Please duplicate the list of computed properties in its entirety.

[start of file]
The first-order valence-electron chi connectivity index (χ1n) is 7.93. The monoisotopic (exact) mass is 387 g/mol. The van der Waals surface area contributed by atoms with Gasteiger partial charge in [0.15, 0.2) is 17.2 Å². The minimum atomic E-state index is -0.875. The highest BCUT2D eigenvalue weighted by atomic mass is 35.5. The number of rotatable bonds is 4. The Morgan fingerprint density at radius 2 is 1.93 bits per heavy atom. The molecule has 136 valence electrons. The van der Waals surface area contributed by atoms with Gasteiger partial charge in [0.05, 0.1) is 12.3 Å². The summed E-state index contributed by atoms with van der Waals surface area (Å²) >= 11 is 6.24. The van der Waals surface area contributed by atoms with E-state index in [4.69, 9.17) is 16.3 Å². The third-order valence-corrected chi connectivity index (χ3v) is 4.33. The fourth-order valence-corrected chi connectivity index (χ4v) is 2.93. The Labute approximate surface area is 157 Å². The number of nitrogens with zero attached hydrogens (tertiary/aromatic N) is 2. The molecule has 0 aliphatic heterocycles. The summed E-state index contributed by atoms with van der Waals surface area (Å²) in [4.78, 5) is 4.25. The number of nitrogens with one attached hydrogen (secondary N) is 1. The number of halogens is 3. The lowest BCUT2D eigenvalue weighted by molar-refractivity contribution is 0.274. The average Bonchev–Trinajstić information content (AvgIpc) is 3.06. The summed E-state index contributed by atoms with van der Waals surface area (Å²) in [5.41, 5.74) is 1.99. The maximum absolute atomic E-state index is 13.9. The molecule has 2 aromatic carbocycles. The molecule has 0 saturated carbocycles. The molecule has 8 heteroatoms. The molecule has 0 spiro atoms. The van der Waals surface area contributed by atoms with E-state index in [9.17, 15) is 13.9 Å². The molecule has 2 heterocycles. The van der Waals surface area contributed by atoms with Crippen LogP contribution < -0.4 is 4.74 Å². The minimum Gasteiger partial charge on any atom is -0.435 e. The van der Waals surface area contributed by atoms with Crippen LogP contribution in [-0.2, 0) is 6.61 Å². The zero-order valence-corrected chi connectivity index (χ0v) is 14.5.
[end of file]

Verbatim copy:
The first-order valence-electron chi connectivity index (χ1n) is 7.93. The monoisotopic (exact) mass is 387 g/mol. The van der Waals surface area contributed by atoms with Gasteiger partial charge in [0.15, 0.2) is 17.2 Å². The minimum atomic E-state index is -0.875. The highest BCUT2D eigenvalue weighted by atomic mass is 35.5. The number of rotatable bonds is 4. The Morgan fingerprint density at radius 2 is 1.93 bits per heavy atom. The molecule has 136 valence electrons. The van der Waals surface area contributed by atoms with Gasteiger partial charge in [0.05, 0.1) is 12.3 Å². The summed E-state index contributed by atoms with van der Waals surface area (Å²) >= 11 is 6.24. The van der Waals surface area contributed by atoms with E-state index in [4.69, 9.17) is 16.3 Å². The third-order valence-corrected chi connectivity index (χ3v) is 4.33. The fourth-order valence-corrected chi connectivity index (χ4v) is 2.93. The Labute approximate surface area is 157 Å². The number of nitrogens with zero attached hydrogens (tertiary/aromatic N) is 2. The molecule has 0 aliphatic heterocycles. The summed E-state index contributed by atoms with van der Waals surface area (Å²) in [4.78, 5) is 4.25. The number of nitrogens with one attached hydrogen (secondary N) is 1. The number of halogens is 3. The lowest BCUT2D eigenvalue weighted by molar-refractivity contribution is 0.274. The average Bonchev–Trinajstić information content (AvgIpc) is 3.06. The summed E-state index contributed by atoms with van der Waals surface area (Å²) in [5.41, 5.74) is 1.99. The maximum absolute atomic E-state index is 13.9. The molecule has 2 aromatic carbocycles. The molecule has 0 saturated carbocycles. The molecule has 8 heteroatoms. The molecule has 0 spiro atoms. The van der Waals surface area contributed by atoms with E-state index in [9.17, 15) is 13.9 Å². The molecule has 2 heterocycles. The van der Waals surface area contributed by atoms with Crippen LogP contribution < -0.4 is 4.74 Å². The minimum Gasteiger partial charge on any atom is -0.435 e. The van der Waals surface area contributed by atoms with Crippen LogP contribution in [-0.2, 0) is 6.61 Å². The zero-order valence-corrected chi connectivity index (χ0v) is 14.5.